My sister is three years older than me. Much to her chagrin while growing up, she didn’t have any sisters. But, she had a younger brother who looked up to her that she could torment, and a father who wanted his son to be a masculine man of sports and manly shit. Being the deviant genius she was, she used all these elements to have fun in her own little way.
My sister tired of just dressing up her Cabbage Patch Dolls and Barbie dolls and wanted to dress up real humans instead. Being that I was too young to know any better, she’d convince me that my mom would “LOVE to see you in this dress”. I didn’t know boys weren’t supposed to wear dresses, and I loved seeing my mom laugh, so it didn’t occur to me that I shouldn’t just go along with my sister’s little schemes, no matter how ridiculous I looked in skirts and dresses. The only thing my mom ever said, after she stopped laughing her ass off, was “you need to take that off before your father gets home”. I, being an idiot, just figured they didn’t want my dad to think he needed to take us somewhere fancy on account of my being all dressed up.
Over time, my sister started applying makeup on me when she dressed me up. My mom rarely saw that, as my sister would tell me “oh that makeup’s all wrong, you should take it off before Mom sees it!”, as if it were my fault, but I complied because I figured my sister knew better. By the time my sister was of makeup-wearing age, she was a goddamned expert. She had years of experience testing out blushes, lipstick, eye shadow, and more, on her little brother. She was something of a hero to her friends from her years of practice on my little boyhood face.
When my sister joined The Girl Scouts, my mom had to take her to all their events and campouts, and since my dad was always working and I was too young to stay home alone, she’d drag me along with them. As was the case when I first saw my sister go off to school and I cried that I couldn’t go along, I also lamented being left out of whatever this cool little club was that my sister was involved with. My mom, and my sister, repeatedly said “it’s just for girls, Mitchell”. The logic didn’t sit right with me, because I used that same line of reasoning to my sister when she’d tried to dress me up, but she said “boys can do girl things, too!”. My mom wasn’t fond of me pulling that line on her, but I said “….that’s what Meredith told me! I can do girl things too! Why can’t I be a part of her girl club?!”, and she realized she was out of arguments.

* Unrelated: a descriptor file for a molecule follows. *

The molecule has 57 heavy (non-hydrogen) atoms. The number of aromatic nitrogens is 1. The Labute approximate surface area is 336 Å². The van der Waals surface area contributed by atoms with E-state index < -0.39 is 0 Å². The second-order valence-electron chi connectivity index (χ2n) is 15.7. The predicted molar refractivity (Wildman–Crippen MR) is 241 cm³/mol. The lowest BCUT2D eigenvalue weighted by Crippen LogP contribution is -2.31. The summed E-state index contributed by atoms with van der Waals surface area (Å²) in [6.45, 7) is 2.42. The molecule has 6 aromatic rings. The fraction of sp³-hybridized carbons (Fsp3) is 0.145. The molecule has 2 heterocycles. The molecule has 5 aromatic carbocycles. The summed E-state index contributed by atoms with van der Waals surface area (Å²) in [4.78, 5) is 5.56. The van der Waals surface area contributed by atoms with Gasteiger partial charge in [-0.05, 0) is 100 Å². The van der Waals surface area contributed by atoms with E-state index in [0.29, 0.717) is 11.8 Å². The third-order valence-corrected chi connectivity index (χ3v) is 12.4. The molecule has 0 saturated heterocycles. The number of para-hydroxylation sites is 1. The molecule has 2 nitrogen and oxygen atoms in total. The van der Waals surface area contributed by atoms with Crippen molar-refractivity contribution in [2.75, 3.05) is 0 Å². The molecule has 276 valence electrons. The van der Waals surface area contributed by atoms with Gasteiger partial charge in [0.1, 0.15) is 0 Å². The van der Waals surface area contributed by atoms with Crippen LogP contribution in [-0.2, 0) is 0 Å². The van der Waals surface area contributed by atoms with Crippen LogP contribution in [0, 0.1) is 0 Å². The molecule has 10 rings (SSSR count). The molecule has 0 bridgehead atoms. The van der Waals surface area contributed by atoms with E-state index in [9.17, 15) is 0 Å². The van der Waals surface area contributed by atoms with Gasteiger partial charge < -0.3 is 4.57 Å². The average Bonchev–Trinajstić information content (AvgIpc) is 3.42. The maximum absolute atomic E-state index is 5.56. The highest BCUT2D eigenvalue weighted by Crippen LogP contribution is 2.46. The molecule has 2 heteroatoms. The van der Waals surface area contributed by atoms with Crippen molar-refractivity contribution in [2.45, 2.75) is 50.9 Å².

Most of the time, they just played games like “Red Rover”, or hopscotch, or sang the two-person-clap rhyme of “Miss Suzy” 1 Miiiss… Suzy had a steamboat. The steamboat had a bell. Miss suzy went to Heaven, the boys all went to HELLo operator….”. I got along fine with the girls, and I learned their goofy games, and I got pretty good at making friendship bracelets 2god how I miss making friendship bracelets. For whatever reason, no one seemed to mind my presence.
When it came time for the shining jewel of The Girl Scouts – selling cookies – I was again told I couldn’t participate. They couldn’t have some little boy wandering around selling cookies, apparently. But, since my mom was the chauffeur of taking a group of girls various neighborhoods, I whined again that I should be allowed to sell cookies — I thought, all this time, that I was just a Girl Scout waiting for his uniform. I’m not sure how she wrangled it, but somehow my sister got me a girl scout uniform and tucked my hair into the Girl Scout hat, and I got to go along and sell cookies with the rest of the girls. Apparently, a young boy cross-dressing in order to sell cookies alongside his sister was a great marketing campaign, cause my sister lead her troop in door-to-door cookie sales.
Fast forward to my high school years, I thought it hilarious and ironic how much shit my sister gave a young goth Mitcz when I walked into the kitchen wearing eyeliner and a skirt. She’d laugh and wonder what the fuck I was doing. The only thing I could say was “well… you started it”.
I still love skirts and makeup, but there’s not enough pockets in skirts and makeup is a lot of work to do daily.